- Taylor considers himself to be something of a hard taskmaster but he has been delighted with the response of his players.
- Not only is it a hard taskmaster, insatiable in the demands it makes on its followers, it often saves the best till last.
- Gilbert is a hard taskmaster, but Murray certainly knew that before they got together.
- A hard wine has not aged enough to achieve a proper balance.
- Too much tannin and the wine is hard and earthy.
- If your wine is too hard, too tannic, too acidic, snap the pouring unit onto your bottle, pour the wine through it, and it will be altered into a better state by the magnets inside.
- 6 6.1 (in strongest forms) a drop of the hard stuff [colloquial/familiar] [humorous/humorístico] un traguito de algo fuerte hard porn porno (masculine) duro 6.2 [water] duroExample sentences6.3 [Linguistics/Lingüística] [sound/consonant] fuerte
- The dissolved salts in hard water have a similar effect, so soft water is advised.
- However, the water was so hard that it could be used only for washing and cleaning purposes.
- I live in a hard water area and am concerned about the build-up of scale in the central heating system.
Example sentences6.4 [Physics/Física] [radiation/gamma ray/X ray] duro
- The church basement is cold and hard morning light breaks through high windows.
- Looking out over this parched, shimmering landscape in the cold hard light of morning it's a miracle that anything survives here at all.
- We drive for a while and suddenly there is a loud, hard noise, and people run in all directions.
- The shorter word with a hard consonant at it's face seemed most fitting.
- Even their name has no hard consonant sounds.
- Have you ever noticed how all the truly bigoted expressions are blessed with hard consonants?
- There's no air, there's hard radiation, there's poison in the ground below you and of course, it's between 100 and 150 degrees below in centigrade.
- I would think you'd need hard radiation to initiate the cascade, but that the decay product would be softer.
- While travelling through a medium, hard radiation produces charged particles.
adverb/adverbio (-er, -est)
- 1 1.1 (with force) [pull/push] con fuerza I hit her hard le pegué fuerte you have to slam the door hard tienes que dar un portazo fuerte she kept her foot hard down on the accelerator siguió pisando con fuerza el acelerador I threw the ball as hard as I could tiré la pelota con todas mis fuerzas 1.2 (strenuously) [work] mucho, duro, duramente; [run] mucho I was hard at work estaba concentrado en mi trabajo he works his students very hard hace trabajar mucho a sus alumnos, les exige mucho a sus alumnos we've been saving hard for the trip hemos estado ahorrando mucho or [colloquial/familiar] como locos para el viaje no matter how hard I try por más que me esfuerzo I think you're trying too hard creo que te lo tienes que tomar con más calma if you wish for it hard enough, it will come true si lo deseas con todas tus fuerzas, se hará realidad think hard before you decide piénsalo muy bien antes de decidir I'd think very hard before committing myself (me) lo pensaría dos veces antes de comprometerme to be hard put o (in British English also/en inglés británico también) pushed to +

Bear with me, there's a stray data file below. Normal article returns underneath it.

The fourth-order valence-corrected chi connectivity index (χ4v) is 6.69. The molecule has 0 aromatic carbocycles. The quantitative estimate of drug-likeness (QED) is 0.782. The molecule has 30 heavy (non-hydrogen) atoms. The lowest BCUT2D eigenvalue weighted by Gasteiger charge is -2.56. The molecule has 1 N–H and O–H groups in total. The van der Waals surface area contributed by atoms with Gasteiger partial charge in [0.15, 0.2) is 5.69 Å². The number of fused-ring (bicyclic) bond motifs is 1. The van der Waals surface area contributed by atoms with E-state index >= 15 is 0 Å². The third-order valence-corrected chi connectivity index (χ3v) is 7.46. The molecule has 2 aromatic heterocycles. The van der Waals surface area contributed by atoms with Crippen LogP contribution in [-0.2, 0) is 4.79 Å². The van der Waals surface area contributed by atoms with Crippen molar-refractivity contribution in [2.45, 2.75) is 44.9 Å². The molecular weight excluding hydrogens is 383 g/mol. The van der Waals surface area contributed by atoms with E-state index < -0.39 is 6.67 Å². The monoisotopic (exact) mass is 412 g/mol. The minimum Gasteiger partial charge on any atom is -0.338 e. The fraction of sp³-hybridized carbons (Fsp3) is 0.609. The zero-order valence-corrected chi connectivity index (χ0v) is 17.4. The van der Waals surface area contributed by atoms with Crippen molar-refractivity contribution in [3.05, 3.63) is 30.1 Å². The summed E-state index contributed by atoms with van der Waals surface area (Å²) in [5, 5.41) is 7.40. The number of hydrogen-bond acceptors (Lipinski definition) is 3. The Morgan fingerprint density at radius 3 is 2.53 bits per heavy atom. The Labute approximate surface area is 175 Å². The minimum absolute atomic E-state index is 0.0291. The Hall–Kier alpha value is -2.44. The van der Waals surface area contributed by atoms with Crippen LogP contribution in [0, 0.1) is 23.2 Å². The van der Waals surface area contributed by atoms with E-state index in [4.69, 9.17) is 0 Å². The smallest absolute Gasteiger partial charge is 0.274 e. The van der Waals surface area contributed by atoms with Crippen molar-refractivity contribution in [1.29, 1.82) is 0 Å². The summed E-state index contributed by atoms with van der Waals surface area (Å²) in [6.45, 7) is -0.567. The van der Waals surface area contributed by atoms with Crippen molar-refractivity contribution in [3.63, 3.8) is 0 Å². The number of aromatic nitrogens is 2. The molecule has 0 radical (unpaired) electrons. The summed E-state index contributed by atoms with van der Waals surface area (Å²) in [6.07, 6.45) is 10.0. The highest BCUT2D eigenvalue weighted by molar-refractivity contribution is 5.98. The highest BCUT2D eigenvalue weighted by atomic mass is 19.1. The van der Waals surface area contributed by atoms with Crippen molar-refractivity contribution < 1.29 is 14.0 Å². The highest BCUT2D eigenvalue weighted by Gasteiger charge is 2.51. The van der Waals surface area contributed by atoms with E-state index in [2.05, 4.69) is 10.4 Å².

infinitive/infinitivoyou'd be hard put (to it) to find a better doctor sería difícil encontrar un médico mejor I'd be hard put to remember their names me pondrías en un aprieto si me preguntaras cómo se llaman 1.3 (intently) [listen] atentamente, con atención we'll have to look hard at their proposals tendremos que estudiar seriamente sus propuestas
- 3 (severely) the southern states have been hardest hit los estados del sur han sido los más afectados her death hit him very hard su muerte lo afectó muchísimo or fue un duro golpe para él to take sth hard tomarse algo muy mal to be/feel hard done by she thinks she has been o she feels hard done by piensa que la han tratado injustamente
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Zarzuela is a musical drama consisting of alternating passages of dialogue, songs, choruses, and dancing, that originated in Spain in the seventeenth century. Its name comes from the Zarzuela palace, Madrid. It is also popular in Latin America.